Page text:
LOS ANGELES—All in all, the lodging investment industry has a positive outlook for the near future, with the labor shortage remaining a concern. That’s according to the results of the The Lodging Industry Investment Council (LIIC) 15th annual survey of its members unveiled here at the 29th Meet the Money Conference at the Hyatt Regency LAX.
2019 LIIC Top 10 Survey Results:
Hotel Real Estate — Mostly Sunny Days Clouded by Labor Issues: Overall, the 2019 LIIC Survey indicates mostly sunny skies for the industry over the next 12 months, with labor difficulties squeezing margins in a slower ADR growth environment. An overwhelming 90% believe the limited pool of labor has directly impacted property level gross operating profit in the last 12 months. How can owners solve the labor problem? Sixty-seven percent advise investing more in current employees, 46% suggest targeting young high school talent and 41% believe increased use of immigrants will help.
Hotel Property Values Still Increasing: Over the next 12 months, 40% anticipate that lodging real estate values will increase up to 5%, while 37% believe values will be flat in comparison to 2018. Similar to last year, upscale (35%) and upper-upscale (29%) are preferred targets for buyers today. Forty percent believe hotel going-in capitalization rates will rise slightly, with 37% believing rates will be flat.
Top Three Threats to Your Hotel Investment:
- Low Unemployment (availability of labor): 67% of LIIC members believe the lack of suitable employees is the number one threat to hotel investment, an increase from 49% in 2018 and 26% in 2017.
- New Lodging Supply/General Oversupply: The former top investment concern in 2018, new hotel supply, is now a close second (64%).
- Federal and/or State Minimum Wage Hikes: In this low RevPAR growth environment, profitability margins are being squeezed quickly and with additional minimum wage hikes on the horizon, LIIC members are worried.
Hotel Transactions for Calendar 2019: In an abrupt turnaround from last year, 43% believe the total dollar volume of U.S. hotel transactions in calendar year 2019 relative to year-end 2018 will increase, and 28% believe volume will be flat. The total number of assets forecasted to be sold by year-end 2019 is positive, 39% up, 36% flat and 25% down.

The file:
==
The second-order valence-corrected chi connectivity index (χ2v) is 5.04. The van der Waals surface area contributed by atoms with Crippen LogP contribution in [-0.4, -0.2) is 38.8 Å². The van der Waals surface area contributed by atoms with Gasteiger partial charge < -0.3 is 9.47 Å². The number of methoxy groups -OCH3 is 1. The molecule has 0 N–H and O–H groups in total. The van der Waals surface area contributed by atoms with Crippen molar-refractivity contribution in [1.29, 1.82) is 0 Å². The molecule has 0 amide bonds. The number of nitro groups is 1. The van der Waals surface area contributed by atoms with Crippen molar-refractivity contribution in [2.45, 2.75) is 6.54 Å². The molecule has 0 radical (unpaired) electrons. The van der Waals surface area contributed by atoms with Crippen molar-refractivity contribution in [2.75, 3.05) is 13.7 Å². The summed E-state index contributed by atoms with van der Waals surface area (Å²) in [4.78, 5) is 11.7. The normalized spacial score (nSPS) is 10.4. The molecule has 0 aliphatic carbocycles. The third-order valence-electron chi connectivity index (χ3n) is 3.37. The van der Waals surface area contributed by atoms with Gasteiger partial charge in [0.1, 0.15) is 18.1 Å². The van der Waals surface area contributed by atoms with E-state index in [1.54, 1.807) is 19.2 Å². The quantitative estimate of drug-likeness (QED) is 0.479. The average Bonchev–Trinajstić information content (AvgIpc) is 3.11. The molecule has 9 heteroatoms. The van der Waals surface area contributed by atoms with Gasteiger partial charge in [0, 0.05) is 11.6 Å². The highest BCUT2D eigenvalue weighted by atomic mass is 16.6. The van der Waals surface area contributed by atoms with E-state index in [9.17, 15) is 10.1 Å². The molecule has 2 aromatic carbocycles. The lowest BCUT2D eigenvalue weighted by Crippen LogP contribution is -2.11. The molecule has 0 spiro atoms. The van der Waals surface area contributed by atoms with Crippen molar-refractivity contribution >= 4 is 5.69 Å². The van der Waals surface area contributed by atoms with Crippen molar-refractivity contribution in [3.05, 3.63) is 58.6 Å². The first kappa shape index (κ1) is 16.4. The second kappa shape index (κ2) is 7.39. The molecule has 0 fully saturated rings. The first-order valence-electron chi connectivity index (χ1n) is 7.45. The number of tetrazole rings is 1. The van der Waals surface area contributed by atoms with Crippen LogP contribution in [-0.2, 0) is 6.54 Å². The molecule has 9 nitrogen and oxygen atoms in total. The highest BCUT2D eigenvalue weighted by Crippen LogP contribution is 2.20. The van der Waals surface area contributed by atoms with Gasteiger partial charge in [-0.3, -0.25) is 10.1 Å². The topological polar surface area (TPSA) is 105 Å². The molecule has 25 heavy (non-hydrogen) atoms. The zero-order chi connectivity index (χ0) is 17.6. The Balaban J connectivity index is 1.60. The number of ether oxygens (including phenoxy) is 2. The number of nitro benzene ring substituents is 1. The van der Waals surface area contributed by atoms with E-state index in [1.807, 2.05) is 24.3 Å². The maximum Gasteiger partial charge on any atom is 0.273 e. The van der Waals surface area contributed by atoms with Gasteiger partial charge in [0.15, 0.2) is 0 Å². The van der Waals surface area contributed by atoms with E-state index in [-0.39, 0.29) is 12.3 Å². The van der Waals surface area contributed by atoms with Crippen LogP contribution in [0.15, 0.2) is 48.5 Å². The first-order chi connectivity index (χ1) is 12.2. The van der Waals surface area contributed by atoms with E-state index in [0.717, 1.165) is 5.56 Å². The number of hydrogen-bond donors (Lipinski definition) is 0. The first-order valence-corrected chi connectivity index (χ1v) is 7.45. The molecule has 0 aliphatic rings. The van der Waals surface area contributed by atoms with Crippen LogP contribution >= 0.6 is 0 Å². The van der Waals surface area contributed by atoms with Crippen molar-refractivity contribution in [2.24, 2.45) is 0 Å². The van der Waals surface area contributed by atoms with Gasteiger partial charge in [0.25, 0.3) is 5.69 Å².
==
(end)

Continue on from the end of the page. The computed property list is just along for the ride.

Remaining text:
Hotel Debt: Investors still like the current debt market, with 78% of owners planning to refinance in the next 12 months. Fifty eight percent believe hotel acquisition lending conditions will be stable with current levels over the next 12 months. Interestingly, 25% believe the availability of debt will improve, frequently citing more debt fund activity.
Investors Remain Contradictory on New Hotel Development: While 64% of hotel owners cringe about the negative impact new lodging supply is having on their hotel investments, 67% are pushing forward and believe it is still a good time to build, if selective about product and market. Eighty-two percent of relevant LIIC members actually have new hotels actively under development, with 85% believing select-service is the best product type.
Hotel Buyers Frustrated?
Quantity: In a reversal from last year, 36% of investors believe that an “above average quantity” of hotels are available for purchase, 39% at “average quantity.”
Quality: 66% believe the overall quality (desirability to purchase) of assets on the market is average. In the next 12 months, regional owner/operators and major private equity are expected to lead the hotel investment buyer pool in the purchase of upscale select-service hotels.
Scary Hotel Markets? LIIC members were asked in which three of the top 25 markets they “would not consider buying a hotel.” This year, LIIC members shuffled their cards, electing the same five scariest markets as last year while merely changing the order:
- Norfolk/Virginia Beach, VA (33%; up from 4th last year)
- Nashville, TN (31%; down from 1st place last year)
- St. Louis, MO-IL (28%; down from 2nd place)
- New York, NY (24%; up from 5th place)
- Detroit, MI (21%; improving, down from 3rd)
Where to buy? New Orleans. There was only one vote against it.
Opportunity Zone Investment? President Donald J. Trump’s real estate gift, opportunity zones, appears less desirable than anticipated, albeit still significant as 36% of LIIC investors are planning to concentrate future lodging investments within tax advantaged opportunity zones.
What About A Recession? “Once bitten, twice shy” hotel investors still see a national recession in our near future, with 43% believing it will occur in 2021, followed by 25% in 2020. Some 19% do not see a recession in the next four years.
LIIC Bonus Questions:
• Twitter? You won’t reach top hotel investors on Twitter; according to the survey, 78% do not use it at all.
• No to checkout. Only 12% of the nation’s top hotel owners visit the front desk to formally check out after a stay.
Altogether, the members of LIIC represent direct acquisition and disposition control of well over $60 billion of lodging real estate. Members are currently extremely active and have the pulse of the market, with 64% of LIIC hotel investors having successfully sold a hotel in the last 12 months and 50% having purchased a lodging asset. In defiance of any late-cycle concerns, 93% are looking to buy more hotels over the next 24 months.
Mike Cahill, LIIC co-chairman and founder/CEO of HREC, prepared the survey. James Few and Morgan Wheeler, associates in HREC’s Denver office, assisted throughout the process.